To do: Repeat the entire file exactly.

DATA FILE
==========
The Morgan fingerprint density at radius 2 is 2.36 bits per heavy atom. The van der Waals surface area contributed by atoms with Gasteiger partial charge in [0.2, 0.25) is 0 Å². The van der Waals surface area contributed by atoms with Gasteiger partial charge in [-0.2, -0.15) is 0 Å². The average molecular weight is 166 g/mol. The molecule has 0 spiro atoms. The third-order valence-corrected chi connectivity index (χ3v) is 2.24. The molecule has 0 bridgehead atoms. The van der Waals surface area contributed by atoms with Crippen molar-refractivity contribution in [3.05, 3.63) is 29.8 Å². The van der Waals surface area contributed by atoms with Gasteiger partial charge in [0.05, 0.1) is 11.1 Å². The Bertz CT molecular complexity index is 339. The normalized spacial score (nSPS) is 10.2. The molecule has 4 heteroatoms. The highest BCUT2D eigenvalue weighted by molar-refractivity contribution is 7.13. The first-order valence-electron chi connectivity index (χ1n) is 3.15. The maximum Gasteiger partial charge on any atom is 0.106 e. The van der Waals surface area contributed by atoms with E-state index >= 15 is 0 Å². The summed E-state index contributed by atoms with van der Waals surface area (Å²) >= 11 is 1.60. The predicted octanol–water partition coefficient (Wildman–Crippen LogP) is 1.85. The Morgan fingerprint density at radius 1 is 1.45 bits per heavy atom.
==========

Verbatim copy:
The Morgan fingerprint density at radius 2 is 2.36 bits per heavy atom. The van der Waals surface area contributed by atoms with Gasteiger partial charge in [0.2, 0.25) is 0 Å². The van der Waals surface area contributed by atoms with Gasteiger partial charge in [-0.2, -0.15) is 0 Å². The average molecular weight is 166 g/mol. The molecule has 0 spiro atoms. The third-order valence-corrected chi connectivity index (χ3v) is 2.24. The molecule has 0 bridgehead atoms. The van der Waals surface area contributed by atoms with Crippen molar-refractivity contribution in [3.05, 3.63) is 29.8 Å². The van der Waals surface area contributed by atoms with Gasteiger partial charge in [0.05, 0.1) is 11.1 Å². The Bertz CT molecular complexity index is 339. The normalized spacial score (nSPS) is 10.2. The molecule has 4 heteroatoms. The highest BCUT2D eigenvalue weighted by molar-refractivity contribution is 7.13. The first-order valence-electron chi connectivity index (χ1n) is 3.15. The maximum Gasteiger partial charge on any atom is 0.106 e. The van der Waals surface area contributed by atoms with E-state index >= 15 is 0 Å². The summed E-state index contributed by atoms with van der Waals surface area (Å²) >= 11 is 1.60. The predicted octanol–water partition coefficient (Wildman–Crippen LogP) is 1.85. The Morgan fingerprint density at radius 1 is 1.45 bits per heavy atom.